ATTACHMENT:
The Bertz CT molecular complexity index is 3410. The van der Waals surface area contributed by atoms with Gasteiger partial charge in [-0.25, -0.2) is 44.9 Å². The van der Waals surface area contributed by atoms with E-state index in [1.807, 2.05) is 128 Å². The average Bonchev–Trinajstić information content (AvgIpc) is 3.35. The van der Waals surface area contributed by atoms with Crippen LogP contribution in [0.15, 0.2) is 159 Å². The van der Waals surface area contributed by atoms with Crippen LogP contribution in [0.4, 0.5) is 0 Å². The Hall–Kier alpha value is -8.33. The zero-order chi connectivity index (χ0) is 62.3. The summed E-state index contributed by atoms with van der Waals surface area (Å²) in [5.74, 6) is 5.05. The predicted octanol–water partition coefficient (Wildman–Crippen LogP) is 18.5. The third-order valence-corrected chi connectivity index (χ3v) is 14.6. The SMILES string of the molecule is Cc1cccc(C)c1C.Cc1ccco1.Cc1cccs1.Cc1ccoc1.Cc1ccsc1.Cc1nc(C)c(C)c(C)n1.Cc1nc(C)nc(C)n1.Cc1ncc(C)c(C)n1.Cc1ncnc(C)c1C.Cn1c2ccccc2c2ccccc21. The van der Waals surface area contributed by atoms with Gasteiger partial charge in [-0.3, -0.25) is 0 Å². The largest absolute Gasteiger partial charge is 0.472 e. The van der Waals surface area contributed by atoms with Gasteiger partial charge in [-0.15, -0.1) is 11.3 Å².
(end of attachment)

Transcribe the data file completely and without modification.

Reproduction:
The Bertz CT molecular complexity index is 3410. The van der Waals surface area contributed by atoms with Gasteiger partial charge in [-0.25, -0.2) is 44.9 Å². The van der Waals surface area contributed by atoms with E-state index in [1.807, 2.05) is 128 Å². The average Bonchev–Trinajstić information content (AvgIpc) is 3.35. The van der Waals surface area contributed by atoms with Crippen LogP contribution in [0.15, 0.2) is 159 Å². The van der Waals surface area contributed by atoms with Crippen LogP contribution in [0.4, 0.5) is 0 Å². The Hall–Kier alpha value is -8.33. The zero-order chi connectivity index (χ0) is 62.3. The summed E-state index contributed by atoms with van der Waals surface area (Å²) in [5.74, 6) is 5.05. The predicted octanol–water partition coefficient (Wildman–Crippen LogP) is 18.5. The third-order valence-corrected chi connectivity index (χ3v) is 14.6. The SMILES string of the molecule is Cc1cccc(C)c1C.Cc1ccco1.Cc1cccs1.Cc1ccoc1.Cc1ccsc1.Cc1nc(C)c(C)c(C)n1.Cc1nc(C)nc(C)n1.Cc1ncc(C)c(C)n1.Cc1ncnc(C)c1C.Cn1c2ccccc2c2ccccc21. The van der Waals surface area contributed by atoms with Gasteiger partial charge in [-0.3, -0.25) is 0 Å². The largest absolute Gasteiger partial charge is 0.472 e. The van der Waals surface area contributed by atoms with Gasteiger partial charge in [-0.15, -0.1) is 11.3 Å².